No pain, no gain – three intense racing events challenging fitness bugs and adrenaline junkies
“Who am I?” the MC yelled into his microphone, directed at the crowd anxiously gathered behind the starting line.
“I am Spartan! Aroo! Aroo!” the motley crew replied vigorously, a couple punching their fists in the air.
It was the start of a day, unlike most days, for the participants of the Spartan Sprint in Klang, Malaysia, this March. It was a day of adrenaline, spirit-breaking obstacles, camaraderie and lots of mud.
Obstacle course racing (OCR) is a sport where participants have to cover a distance while overcoming various physical challenges in order to reach the finishing line. When the first obstacle course race was introduced to Malaysia in 2013, participants signed up to climb over walls, splash through muddy pools, scramble over monkey bars and crawl under barbed wire. This rough-and-tumble sport is meant to test both mental and physical strength, as well as be a social activity.
“I was nervous about my first obstacle race but after trying it, I realised how much fun these races are. A part of the process for me is to conquer my fears, like my fear of heights. When I come to an 11-foot wall, I'll tell my teammates that I can't do it. But they won't listen and someone will push me up the wall,” says Seira Sacha Abu Bakar, a diminutive lawyer and marathon runner from Kuala Lumpur. Now an OCR enthusiast, she has included the Spartan and Viper events into her calender of races.
On an international level, there is a wide variety of races to cater for all fitness levels. A few are not for the faint of heart: The World's Toughest Mudder race in Las Vegas involves jumping off an 11-metre-high cliff, the Rat Race Dirty Weekend in the UK has a 138-metre-long monkey bar, and the ABF Mud Run in New Jersey requires participants to traverse a 38-metre rope over a pond. Obstacle racing has become such a worldwide trend that there is talk of entering it as an Olympic sport.
In Malaysia, OCR is rapidly growing as a sport, with races throughout the year. If you are ready for the challenge, read on about the races available.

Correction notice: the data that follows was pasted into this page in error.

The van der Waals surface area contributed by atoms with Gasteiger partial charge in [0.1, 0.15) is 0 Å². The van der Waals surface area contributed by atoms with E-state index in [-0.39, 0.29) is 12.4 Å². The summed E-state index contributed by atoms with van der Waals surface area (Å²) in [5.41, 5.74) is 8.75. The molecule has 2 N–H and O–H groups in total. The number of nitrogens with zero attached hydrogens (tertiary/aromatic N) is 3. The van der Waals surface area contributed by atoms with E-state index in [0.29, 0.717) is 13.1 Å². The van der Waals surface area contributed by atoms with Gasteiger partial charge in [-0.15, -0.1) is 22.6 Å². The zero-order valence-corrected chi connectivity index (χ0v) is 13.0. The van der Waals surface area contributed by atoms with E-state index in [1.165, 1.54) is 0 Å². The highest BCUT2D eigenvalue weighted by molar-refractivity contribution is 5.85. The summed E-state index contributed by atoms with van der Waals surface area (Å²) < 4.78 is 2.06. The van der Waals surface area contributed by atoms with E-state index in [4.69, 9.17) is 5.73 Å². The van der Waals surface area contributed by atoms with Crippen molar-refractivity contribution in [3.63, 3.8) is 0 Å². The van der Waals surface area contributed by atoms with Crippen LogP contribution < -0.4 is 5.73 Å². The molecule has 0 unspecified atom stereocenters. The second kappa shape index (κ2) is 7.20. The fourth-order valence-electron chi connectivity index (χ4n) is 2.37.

It was the first obstacle racing event in Malaysia. Started in 2013 by Selva Kumar and Simran Latif of Malaysia's Original Bootcamp, they know a thing or two about putting participants through challenges such as jumping over troughs of burning coals or dunks in icy cold water. The team is constantly devising new obstacles to spice up its races, and recently introduced a mega obstacle for each race with menacing names like The Eliminator.
The organisers are emphatic that their events are not about competition. “The Viper Challenge is all about teamwork, discipline, empathy and a common bond to help your fellow man. Teamwork gets you across the line; without it you will not succeed,” says Selva. Saying that, they have introduced the Elite Category this year for hardcore individuals who will vie for placements on the leadership board and a shot at the Gold Series Finisher Medals (normal category finishers win Black medals).
The teamwork nature of their races means that young teenagers to a 72-year-old have signed up for Viper Challenges. “Anyone wanting to challenge themselves, to push themselves just that much more, makes up the majority of participants. But we must say, we have seen it all,” says Selva.
When's the next race?
Great Eastern Genting King of the Mountain, 20 Aug 2016 at The Ranch in Genting Highlands
Great Eastern Viper Challenge, Nov 2016 at Sepang International Circuit
Founded by Joe de Sena, Spartan Race is one of the most popular obstacle races, with events all around the world. When Spartan Malaysia debuted last year, more than 10,000 people participated in the two-day event. The organisation has a range of courses, from the beginners-friendly Spartan Sprint to the mid-level Spartan Super and the uber-challenging Spartan Beast. Participants who complete all three levels within a year will be admitted into the Spartan Trifecta Tribe.
“If you have watched Rocky Balboa, there is a scene where Rocky tells his son, it is not about how hard you can hit, it is about how hard you can get hit and still come back. People love to be challenged,” says Belinda Xavier from Spartan Race Malaysia.
If obstacles alone are not enough, Spartan races are famous for their burpee full-body exercise penalties. Participants who don't complete an obstacle would have to do 30 burpees before they can proceed to the next challenge.
Training is key to an obstacle race, and the Spartan Races are no exception. “Eat healthy and train hard because if you want to be a Spartan, you need to think like a Spartan,” says Xavier. “Anyone can compete in the Spartan Race. It requires a lot of upper body strength and the challenges would not be easy, but including hot yoga and other strength-based exercises with a proper diet would help participants to overcome the obstacles.”
When's the next race?
Spartan Beast, scheduled for Oct 2016
For a bit of a fun race that the whole family can participate in (provided your child is 12 years and above), there is the new Dragon Run, the world's first martial arts inflatable obstacle race.
The race will debut this May in Resorts World Genting, and is expected to feature unique martial arts-inspired challenges with names like Dragon Gate and Giant Dragon. Participants will be expected to complete a course of 10 martial arts obstacles in the styles of dragon kung fu, taekwondo, muay thai, sumo and jeet kune do.
When's the race?
14-15 May 2016, Horse Ranch in Resorts World Genting